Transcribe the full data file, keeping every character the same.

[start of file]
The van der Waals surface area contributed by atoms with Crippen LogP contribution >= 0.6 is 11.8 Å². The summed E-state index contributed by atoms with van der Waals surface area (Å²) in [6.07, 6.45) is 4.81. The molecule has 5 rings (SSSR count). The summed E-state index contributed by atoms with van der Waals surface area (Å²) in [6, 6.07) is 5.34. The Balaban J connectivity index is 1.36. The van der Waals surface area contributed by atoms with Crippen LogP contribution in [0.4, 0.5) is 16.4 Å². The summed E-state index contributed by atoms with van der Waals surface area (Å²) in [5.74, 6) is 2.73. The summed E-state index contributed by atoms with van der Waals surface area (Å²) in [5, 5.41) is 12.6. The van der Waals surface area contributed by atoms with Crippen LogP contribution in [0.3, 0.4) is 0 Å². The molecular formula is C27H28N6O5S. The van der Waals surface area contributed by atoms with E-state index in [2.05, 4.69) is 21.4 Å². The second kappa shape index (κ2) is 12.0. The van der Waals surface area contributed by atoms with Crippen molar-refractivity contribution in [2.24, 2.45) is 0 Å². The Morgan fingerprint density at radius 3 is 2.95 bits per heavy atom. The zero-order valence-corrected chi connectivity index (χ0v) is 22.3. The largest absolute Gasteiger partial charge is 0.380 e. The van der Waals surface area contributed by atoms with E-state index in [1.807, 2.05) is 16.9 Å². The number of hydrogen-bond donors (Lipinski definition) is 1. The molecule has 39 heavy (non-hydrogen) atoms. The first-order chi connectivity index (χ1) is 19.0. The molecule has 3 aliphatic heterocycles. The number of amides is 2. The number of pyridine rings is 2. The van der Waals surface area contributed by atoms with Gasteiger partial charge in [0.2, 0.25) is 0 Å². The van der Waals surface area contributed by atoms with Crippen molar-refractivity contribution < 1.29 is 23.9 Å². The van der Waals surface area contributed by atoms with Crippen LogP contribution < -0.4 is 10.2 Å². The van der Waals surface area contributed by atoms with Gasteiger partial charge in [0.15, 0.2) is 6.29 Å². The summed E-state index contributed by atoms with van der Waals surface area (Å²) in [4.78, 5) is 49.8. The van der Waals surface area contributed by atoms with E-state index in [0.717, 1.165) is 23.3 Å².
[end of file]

The van der Waals surface area contributed by atoms with Crippen LogP contribution >= 0.6 is 11.8 Å². The summed E-state index contributed by atoms with van der Waals surface area (Å²) in [6.07, 6.45) is 4.81. The molecule has 5 rings (SSSR count). The summed E-state index contributed by atoms with van der Waals surface area (Å²) in [6, 6.07) is 5.34. The Balaban J connectivity index is 1.36. The van der Waals surface area contributed by atoms with Crippen LogP contribution in [0.4, 0.5) is 16.4 Å². The summed E-state index contributed by atoms with van der Waals surface area (Å²) in [5.74, 6) is 2.73. The summed E-state index contributed by atoms with van der Waals surface area (Å²) in [5, 5.41) is 12.6. The van der Waals surface area contributed by atoms with Crippen LogP contribution in [0.3, 0.4) is 0 Å². The molecular formula is C27H28N6O5S. The van der Waals surface area contributed by atoms with E-state index in [2.05, 4.69) is 21.4 Å². The second kappa shape index (κ2) is 12.0. The van der Waals surface area contributed by atoms with Crippen molar-refractivity contribution in [2.24, 2.45) is 0 Å². The Morgan fingerprint density at radius 3 is 2.95 bits per heavy atom. The zero-order valence-corrected chi connectivity index (χ0v) is 22.3. The largest absolute Gasteiger partial charge is 0.380 e. The van der Waals surface area contributed by atoms with E-state index in [1.807, 2.05) is 16.9 Å². The number of hydrogen-bond donors (Lipinski definition) is 1. The molecule has 39 heavy (non-hydrogen) atoms. The first-order chi connectivity index (χ1) is 19.0. The molecule has 3 aliphatic heterocycles. The number of amides is 2. The number of pyridine rings is 2. The van der Waals surface area contributed by atoms with Gasteiger partial charge in [0.2, 0.25) is 0 Å². The van der Waals surface area contributed by atoms with Crippen molar-refractivity contribution < 1.29 is 23.9 Å². The van der Waals surface area contributed by atoms with Crippen LogP contribution < -0.4 is 10.2 Å². The van der Waals surface area contributed by atoms with Gasteiger partial charge in [0.15, 0.2) is 6.29 Å². The summed E-state index contributed by atoms with van der Waals surface area (Å²) in [4.78, 5) is 49.8. The van der Waals surface area contributed by atoms with E-state index in [0.717, 1.165) is 23.3 Å².